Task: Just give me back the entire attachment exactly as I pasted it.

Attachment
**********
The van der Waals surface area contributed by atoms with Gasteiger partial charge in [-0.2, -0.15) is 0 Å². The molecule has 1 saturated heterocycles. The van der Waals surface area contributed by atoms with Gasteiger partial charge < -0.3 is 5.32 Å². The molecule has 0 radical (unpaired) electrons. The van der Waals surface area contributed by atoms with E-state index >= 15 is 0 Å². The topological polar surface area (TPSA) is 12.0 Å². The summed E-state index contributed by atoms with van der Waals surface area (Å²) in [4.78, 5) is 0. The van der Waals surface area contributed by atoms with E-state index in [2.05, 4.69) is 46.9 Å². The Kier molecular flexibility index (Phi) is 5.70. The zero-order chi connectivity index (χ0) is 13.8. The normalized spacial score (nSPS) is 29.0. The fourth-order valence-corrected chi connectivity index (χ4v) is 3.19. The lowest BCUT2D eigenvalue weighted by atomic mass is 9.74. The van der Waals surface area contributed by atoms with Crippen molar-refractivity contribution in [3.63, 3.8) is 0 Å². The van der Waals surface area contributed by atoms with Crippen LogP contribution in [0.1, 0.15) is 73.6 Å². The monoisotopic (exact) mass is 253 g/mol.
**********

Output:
The van der Waals surface area contributed by atoms with Gasteiger partial charge in [-0.2, -0.15) is 0 Å². The molecule has 1 saturated heterocycles. The van der Waals surface area contributed by atoms with Gasteiger partial charge < -0.3 is 5.32 Å². The molecule has 0 radical (unpaired) electrons. The van der Waals surface area contributed by atoms with E-state index >= 15 is 0 Å². The topological polar surface area (TPSA) is 12.0 Å². The summed E-state index contributed by atoms with van der Waals surface area (Å²) in [4.78, 5) is 0. The van der Waals surface area contributed by atoms with E-state index in [2.05, 4.69) is 46.9 Å². The Kier molecular flexibility index (Phi) is 5.70. The zero-order chi connectivity index (χ0) is 13.8. The normalized spacial score (nSPS) is 29.0. The fourth-order valence-corrected chi connectivity index (χ4v) is 3.19. The lowest BCUT2D eigenvalue weighted by atomic mass is 9.74. The van der Waals surface area contributed by atoms with Crippen molar-refractivity contribution in [3.63, 3.8) is 0 Å². The van der Waals surface area contributed by atoms with Crippen LogP contribution in [0.1, 0.15) is 73.6 Å². The monoisotopic (exact) mass is 253 g/mol.